“Destroyer of the gods”: The Panel Discussion
The panel discussion of my new book, Destroyer of the gods: Early Christian Distinctiveness in the Roman World, was a lively and (in my view) productive event at this year’s annual meeting of the Society of Biblical Literature (in San Antonio, Texas, 18-22 Nov). (The publisher’s online catalogue entry here.) In previous postings, I’ve referred to various video and audio interviews on the book. For example, note the video interview held in our Centre for the Study of Christian Origins here.
One panellist wondered if my emphasis on early Christian distinctiveness was a protest against a comparison of early Christianity and other religious movements of its time. I should hope, however, that I make it sufficiently clear that I fully approve (and carry out) the “taxonomy” task as a first step in then identifying the distinguishing features of early Christianity. And, contrary to his suggestion that I seem to focus on anomalies, I countered that my focus is on what I would call particularities, i.e., features that allow us to distinguish and identify this or that phenomenon from other members of its type.
Another panellist, Kyle Harper (a classicist with award-winning books of his own on early Christianity; see here) was most encouraging in his appraisal of my book. (Indeed, the most positive appraisals thus far have been from classicists and ancient historians, in comparison with colleagues in biblical studies. Interesting.) He suggested an interesting line of further investigation and reflection: What larger changes might have been taking place in the first couple of centuries that might have helped to prompt and shape developments in early Christianity?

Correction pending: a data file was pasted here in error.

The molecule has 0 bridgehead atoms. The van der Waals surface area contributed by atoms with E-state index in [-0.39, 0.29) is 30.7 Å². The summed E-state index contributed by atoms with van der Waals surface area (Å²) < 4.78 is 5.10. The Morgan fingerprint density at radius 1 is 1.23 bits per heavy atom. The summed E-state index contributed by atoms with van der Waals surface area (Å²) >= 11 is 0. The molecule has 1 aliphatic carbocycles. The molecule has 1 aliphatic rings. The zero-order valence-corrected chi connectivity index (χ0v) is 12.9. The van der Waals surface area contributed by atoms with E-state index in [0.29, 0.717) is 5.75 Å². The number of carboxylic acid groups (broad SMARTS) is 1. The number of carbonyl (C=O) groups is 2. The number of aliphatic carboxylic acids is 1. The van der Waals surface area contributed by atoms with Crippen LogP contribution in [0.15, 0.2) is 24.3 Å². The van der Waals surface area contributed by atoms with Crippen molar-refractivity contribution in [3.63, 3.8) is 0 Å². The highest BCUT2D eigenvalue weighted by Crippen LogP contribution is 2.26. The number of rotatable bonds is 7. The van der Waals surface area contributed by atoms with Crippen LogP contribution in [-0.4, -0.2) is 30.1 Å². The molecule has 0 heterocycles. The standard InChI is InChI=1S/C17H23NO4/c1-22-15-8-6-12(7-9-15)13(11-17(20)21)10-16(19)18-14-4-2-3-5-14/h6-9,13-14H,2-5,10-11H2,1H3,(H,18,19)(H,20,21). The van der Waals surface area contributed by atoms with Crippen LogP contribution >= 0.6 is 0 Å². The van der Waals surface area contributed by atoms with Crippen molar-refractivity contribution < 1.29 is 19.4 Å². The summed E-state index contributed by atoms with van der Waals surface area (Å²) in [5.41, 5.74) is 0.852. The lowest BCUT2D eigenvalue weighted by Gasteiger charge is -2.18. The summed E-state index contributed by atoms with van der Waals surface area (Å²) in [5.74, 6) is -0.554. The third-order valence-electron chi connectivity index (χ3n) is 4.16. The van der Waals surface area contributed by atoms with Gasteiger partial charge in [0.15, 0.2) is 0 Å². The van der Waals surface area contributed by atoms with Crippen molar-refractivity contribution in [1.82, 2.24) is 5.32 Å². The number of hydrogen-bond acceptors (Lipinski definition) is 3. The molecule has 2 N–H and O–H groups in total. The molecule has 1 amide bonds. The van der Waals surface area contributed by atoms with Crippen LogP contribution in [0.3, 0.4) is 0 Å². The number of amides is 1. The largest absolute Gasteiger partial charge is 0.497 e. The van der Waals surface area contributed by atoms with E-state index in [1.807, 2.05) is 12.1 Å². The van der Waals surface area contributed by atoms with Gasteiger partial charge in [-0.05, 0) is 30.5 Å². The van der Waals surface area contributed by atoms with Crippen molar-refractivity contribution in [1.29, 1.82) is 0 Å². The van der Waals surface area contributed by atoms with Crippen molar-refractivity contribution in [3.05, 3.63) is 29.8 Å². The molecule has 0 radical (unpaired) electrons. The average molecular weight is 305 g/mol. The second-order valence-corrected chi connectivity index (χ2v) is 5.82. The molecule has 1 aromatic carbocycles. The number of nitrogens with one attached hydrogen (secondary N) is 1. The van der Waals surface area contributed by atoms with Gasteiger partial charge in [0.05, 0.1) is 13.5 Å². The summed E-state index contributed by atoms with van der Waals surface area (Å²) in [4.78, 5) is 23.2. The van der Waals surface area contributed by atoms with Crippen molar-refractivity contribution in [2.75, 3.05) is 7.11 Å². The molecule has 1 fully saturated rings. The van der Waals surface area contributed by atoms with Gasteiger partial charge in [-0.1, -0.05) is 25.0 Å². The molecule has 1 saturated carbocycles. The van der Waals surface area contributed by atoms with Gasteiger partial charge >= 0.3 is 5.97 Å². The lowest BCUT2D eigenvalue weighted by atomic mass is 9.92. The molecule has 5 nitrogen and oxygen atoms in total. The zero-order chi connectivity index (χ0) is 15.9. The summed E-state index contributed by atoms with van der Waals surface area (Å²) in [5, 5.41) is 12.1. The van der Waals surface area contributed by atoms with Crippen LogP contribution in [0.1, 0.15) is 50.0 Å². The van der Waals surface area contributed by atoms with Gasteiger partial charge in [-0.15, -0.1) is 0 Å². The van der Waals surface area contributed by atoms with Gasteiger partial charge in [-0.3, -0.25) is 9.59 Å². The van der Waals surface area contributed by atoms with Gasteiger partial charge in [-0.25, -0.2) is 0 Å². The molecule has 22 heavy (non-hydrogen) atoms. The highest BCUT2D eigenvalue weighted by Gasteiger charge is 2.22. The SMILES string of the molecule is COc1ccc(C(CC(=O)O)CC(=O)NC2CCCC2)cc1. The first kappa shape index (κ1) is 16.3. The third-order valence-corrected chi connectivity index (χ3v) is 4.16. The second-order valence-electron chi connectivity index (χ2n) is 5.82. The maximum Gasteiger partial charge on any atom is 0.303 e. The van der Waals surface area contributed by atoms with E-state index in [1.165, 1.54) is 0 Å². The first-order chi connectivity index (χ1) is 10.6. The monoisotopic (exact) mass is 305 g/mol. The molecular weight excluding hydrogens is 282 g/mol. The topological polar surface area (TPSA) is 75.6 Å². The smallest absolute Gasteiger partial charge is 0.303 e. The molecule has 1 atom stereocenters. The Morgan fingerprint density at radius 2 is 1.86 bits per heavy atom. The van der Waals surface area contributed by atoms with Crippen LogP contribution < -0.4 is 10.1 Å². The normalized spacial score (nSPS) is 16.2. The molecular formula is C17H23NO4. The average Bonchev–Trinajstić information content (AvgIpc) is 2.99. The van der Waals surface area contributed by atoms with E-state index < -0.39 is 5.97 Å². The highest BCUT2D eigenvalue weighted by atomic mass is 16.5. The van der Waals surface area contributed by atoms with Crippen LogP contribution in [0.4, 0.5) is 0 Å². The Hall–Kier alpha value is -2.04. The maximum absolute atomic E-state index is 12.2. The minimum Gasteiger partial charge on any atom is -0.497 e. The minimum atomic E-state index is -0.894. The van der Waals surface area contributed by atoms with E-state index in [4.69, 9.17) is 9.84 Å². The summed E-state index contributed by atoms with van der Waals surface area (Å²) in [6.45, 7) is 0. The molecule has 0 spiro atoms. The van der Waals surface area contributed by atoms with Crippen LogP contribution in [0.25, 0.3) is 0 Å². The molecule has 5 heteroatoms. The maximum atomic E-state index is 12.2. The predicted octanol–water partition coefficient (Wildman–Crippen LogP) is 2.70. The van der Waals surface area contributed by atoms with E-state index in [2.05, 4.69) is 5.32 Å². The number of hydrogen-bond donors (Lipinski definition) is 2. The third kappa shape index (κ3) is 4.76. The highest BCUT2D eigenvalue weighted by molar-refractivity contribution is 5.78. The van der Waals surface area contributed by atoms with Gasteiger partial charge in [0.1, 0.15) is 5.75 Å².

The third panellist, however, gave what I am bound to judge a very misleading account of my book. He described it as portraying a uniformity of Christian belief and practice with regard to the larger religious setting, accused me of making “an inane contrast” between early Christianity and “everything else,” and insinuated that the book was some kind of covert triumphalist and apologetic tactic. In my response to the panellists, I had to note how puzzeling his presentation was, observing that the book he condemned wasn’t the book I had written! I then had to set the record straight over against his misleading characterization of it.
As I clearly state early on in the book, it is intended as a case-study in making the larger point that the category of “religion(s)” comprises some movements that vary considerably from one another. I know early Christianity best, so that’s what I choose to discuss. “Distinctive” doesn’t necessarily mean “valid.” What you make of early Christianity as to the validity of its teachings and practices is a matter of individual judgement. The point I make rather clearly and repeatedly in the book is that, whatever your own stance with regard to early Christianity, it has helped to shape your world, especially some commonplace assumptions about “religion.”
So, a lively, frank exchange at some points, but, in the end, a discussion that I hope will have clarified some matters for all those who attended. Christmas is drawing near, so pick up copies of the book for all your relatives 🙂